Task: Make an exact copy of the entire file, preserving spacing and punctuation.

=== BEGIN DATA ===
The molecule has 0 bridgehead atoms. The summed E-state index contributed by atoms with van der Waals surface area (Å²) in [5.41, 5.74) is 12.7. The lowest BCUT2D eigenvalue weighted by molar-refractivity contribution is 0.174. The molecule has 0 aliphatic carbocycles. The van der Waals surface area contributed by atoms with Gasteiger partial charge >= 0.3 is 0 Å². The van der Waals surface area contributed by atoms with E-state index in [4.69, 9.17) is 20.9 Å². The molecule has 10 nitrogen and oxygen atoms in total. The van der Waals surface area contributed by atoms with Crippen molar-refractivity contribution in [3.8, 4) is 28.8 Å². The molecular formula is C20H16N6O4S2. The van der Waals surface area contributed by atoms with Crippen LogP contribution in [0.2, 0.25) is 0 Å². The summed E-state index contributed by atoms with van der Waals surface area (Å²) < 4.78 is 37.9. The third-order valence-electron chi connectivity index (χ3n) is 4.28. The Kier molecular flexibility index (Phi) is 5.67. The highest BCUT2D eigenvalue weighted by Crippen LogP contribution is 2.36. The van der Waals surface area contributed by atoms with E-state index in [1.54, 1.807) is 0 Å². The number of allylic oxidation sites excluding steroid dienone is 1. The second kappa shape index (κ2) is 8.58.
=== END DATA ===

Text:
The molecule has 0 bridgehead atoms. The summed E-state index contributed by atoms with van der Waals surface area (Å²) in [5.41, 5.74) is 12.7. The lowest BCUT2D eigenvalue weighted by molar-refractivity contribution is 0.174. The molecule has 0 aliphatic carbocycles. The van der Waals surface area contributed by atoms with Gasteiger partial charge >= 0.3 is 0 Å². The van der Waals surface area contributed by atoms with E-state index in [4.69, 9.17) is 20.9 Å². The molecule has 10 nitrogen and oxygen atoms in total. The van der Waals surface area contributed by atoms with Crippen molar-refractivity contribution in [3.8, 4) is 28.8 Å². The molecular formula is C20H16N6O4S2. The van der Waals surface area contributed by atoms with Crippen LogP contribution in [0.2, 0.25) is 0 Å². The summed E-state index contributed by atoms with van der Waals surface area (Å²) < 4.78 is 37.9. The third-order valence-electron chi connectivity index (χ3n) is 4.28. The Kier molecular flexibility index (Phi) is 5.67. The highest BCUT2D eigenvalue weighted by Crippen LogP contribution is 2.36. The van der Waals surface area contributed by atoms with E-state index in [1.54, 1.807) is 0 Å². The number of allylic oxidation sites excluding steroid dienone is 1. The second kappa shape index (κ2) is 8.58.